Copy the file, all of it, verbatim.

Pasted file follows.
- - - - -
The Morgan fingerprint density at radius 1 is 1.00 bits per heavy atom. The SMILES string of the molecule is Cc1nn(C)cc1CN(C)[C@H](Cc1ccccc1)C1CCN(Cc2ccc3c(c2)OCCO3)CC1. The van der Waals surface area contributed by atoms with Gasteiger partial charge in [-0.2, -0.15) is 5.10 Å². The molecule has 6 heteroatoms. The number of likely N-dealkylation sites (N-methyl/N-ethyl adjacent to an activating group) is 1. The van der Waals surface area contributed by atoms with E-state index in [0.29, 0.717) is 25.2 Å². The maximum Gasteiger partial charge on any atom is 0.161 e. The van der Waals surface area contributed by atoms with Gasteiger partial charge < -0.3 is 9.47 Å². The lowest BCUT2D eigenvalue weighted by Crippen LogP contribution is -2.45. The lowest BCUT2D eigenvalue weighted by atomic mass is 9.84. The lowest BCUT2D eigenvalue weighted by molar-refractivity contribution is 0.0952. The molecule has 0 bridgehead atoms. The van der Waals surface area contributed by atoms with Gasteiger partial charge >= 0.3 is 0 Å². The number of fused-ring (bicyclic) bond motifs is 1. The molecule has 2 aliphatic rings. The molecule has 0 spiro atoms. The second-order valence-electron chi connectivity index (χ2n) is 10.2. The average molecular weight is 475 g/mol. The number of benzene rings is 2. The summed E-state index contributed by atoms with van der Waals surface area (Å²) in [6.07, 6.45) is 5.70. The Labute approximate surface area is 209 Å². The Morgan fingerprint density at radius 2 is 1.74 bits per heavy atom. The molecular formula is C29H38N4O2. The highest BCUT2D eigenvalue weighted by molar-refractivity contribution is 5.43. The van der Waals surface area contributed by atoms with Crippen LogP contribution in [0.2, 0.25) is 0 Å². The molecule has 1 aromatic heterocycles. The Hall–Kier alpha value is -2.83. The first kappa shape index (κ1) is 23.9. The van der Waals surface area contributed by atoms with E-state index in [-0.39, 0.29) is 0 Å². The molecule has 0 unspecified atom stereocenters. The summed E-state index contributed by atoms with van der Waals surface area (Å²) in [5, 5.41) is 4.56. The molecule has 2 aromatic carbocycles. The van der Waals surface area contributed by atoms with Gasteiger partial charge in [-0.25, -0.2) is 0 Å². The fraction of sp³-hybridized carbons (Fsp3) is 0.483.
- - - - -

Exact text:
The Morgan fingerprint density at radius 1 is 1.00 bits per heavy atom. The SMILES string of the molecule is Cc1nn(C)cc1CN(C)[C@H](Cc1ccccc1)C1CCN(Cc2ccc3c(c2)OCCO3)CC1. The van der Waals surface area contributed by atoms with Gasteiger partial charge in [-0.2, -0.15) is 5.10 Å². The molecule has 6 heteroatoms. The number of likely N-dealkylation sites (N-methyl/N-ethyl adjacent to an activating group) is 1. The van der Waals surface area contributed by atoms with E-state index in [0.29, 0.717) is 25.2 Å². The maximum Gasteiger partial charge on any atom is 0.161 e. The van der Waals surface area contributed by atoms with Gasteiger partial charge < -0.3 is 9.47 Å². The lowest BCUT2D eigenvalue weighted by Crippen LogP contribution is -2.45. The lowest BCUT2D eigenvalue weighted by atomic mass is 9.84. The lowest BCUT2D eigenvalue weighted by molar-refractivity contribution is 0.0952. The molecule has 0 bridgehead atoms. The van der Waals surface area contributed by atoms with Gasteiger partial charge >= 0.3 is 0 Å². The number of fused-ring (bicyclic) bond motifs is 1. The molecule has 2 aliphatic rings. The molecule has 0 spiro atoms. The second-order valence-electron chi connectivity index (χ2n) is 10.2. The average molecular weight is 475 g/mol. The number of benzene rings is 2. The summed E-state index contributed by atoms with van der Waals surface area (Å²) in [6.07, 6.45) is 5.70. The Labute approximate surface area is 209 Å². The Morgan fingerprint density at radius 2 is 1.74 bits per heavy atom. The molecular formula is C29H38N4O2. The highest BCUT2D eigenvalue weighted by molar-refractivity contribution is 5.43. The van der Waals surface area contributed by atoms with Crippen LogP contribution in [0.2, 0.25) is 0 Å². The molecule has 1 aromatic heterocycles. The Hall–Kier alpha value is -2.83. The first kappa shape index (κ1) is 23.9. The van der Waals surface area contributed by atoms with E-state index in [-0.39, 0.29) is 0 Å². The molecule has 0 unspecified atom stereocenters. The summed E-state index contributed by atoms with van der Waals surface area (Å²) in [5, 5.41) is 4.56. The molecule has 2 aromatic carbocycles. The van der Waals surface area contributed by atoms with Gasteiger partial charge in [-0.25, -0.2) is 0 Å². The fraction of sp³-hybridized carbons (Fsp3) is 0.483.